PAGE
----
Working cattle head-to-head (while practicing cutting) is exhilarating. When you’re with a horse that is hooked on to the cow, so that every cell in his body is attuned and you are just along for the ride, you can feel every cell in your body. You sit with one hand on the horn (pushing yourself back into the saddle while your rein hand sits on the neck of the horse) and sit back–trusting the horse to do his job. The stops and turns the horse makes cause a rush of adrenalin. Staying in the middle of the horse and staying out of his way requires balance, relaxation of all your joints, good reflexes and the ability to move with the horse exactly as he moves.

Turning a big cow running at full speed down the long side of the pen is a thrill that has to be equivalent to sky diving, but you’re much closer to the ground. When I was youthful, I got this kind of thrill from riding jumpers; in college it was race horses. Now, to me, the ultimate ride is on the back of a good cow horse.

Cutting horses and reined cow horses are among the most elite equine athletes. To be able to ride one, knowing that it is trained and bred to do the job, with only your occasional guidance, and knowing that at best, you will stay out of the horse’s way as he performs, makes you want to become the best rider you can for your horse.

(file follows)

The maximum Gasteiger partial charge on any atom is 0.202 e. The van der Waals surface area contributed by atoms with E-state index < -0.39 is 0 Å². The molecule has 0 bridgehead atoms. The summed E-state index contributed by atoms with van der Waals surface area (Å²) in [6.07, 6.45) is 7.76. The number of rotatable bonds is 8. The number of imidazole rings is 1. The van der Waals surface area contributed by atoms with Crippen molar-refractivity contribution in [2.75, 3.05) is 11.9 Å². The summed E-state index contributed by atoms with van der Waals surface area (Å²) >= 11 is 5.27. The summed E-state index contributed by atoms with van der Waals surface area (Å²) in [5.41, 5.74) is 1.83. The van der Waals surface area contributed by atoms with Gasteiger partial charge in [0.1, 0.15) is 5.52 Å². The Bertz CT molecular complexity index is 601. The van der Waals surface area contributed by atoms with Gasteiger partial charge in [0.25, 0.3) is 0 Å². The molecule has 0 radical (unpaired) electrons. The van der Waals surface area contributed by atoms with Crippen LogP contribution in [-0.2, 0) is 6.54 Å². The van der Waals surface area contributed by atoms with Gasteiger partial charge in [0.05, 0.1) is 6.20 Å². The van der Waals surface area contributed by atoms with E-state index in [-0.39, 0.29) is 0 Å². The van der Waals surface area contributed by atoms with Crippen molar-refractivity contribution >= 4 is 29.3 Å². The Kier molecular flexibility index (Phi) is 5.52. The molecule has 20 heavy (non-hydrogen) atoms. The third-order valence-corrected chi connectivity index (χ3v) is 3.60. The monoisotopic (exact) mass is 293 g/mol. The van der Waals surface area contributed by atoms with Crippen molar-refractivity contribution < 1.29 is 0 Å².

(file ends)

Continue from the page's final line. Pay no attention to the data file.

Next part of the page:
The skills of the ranch horse are many and varied—trail obstacles, riding a pattern of transitions similar to dressage, reining maneuvers, cutting, working cattle, dragging logs, roping, opening gates. Having total body control from head to tail and being able to put your horse in any situation and rely totally on his compete obedience. Any one of these pursuits are fun and challenging; to have a variety of things to work on keeps the horse and rider fresh.

What does it teach you about your horse?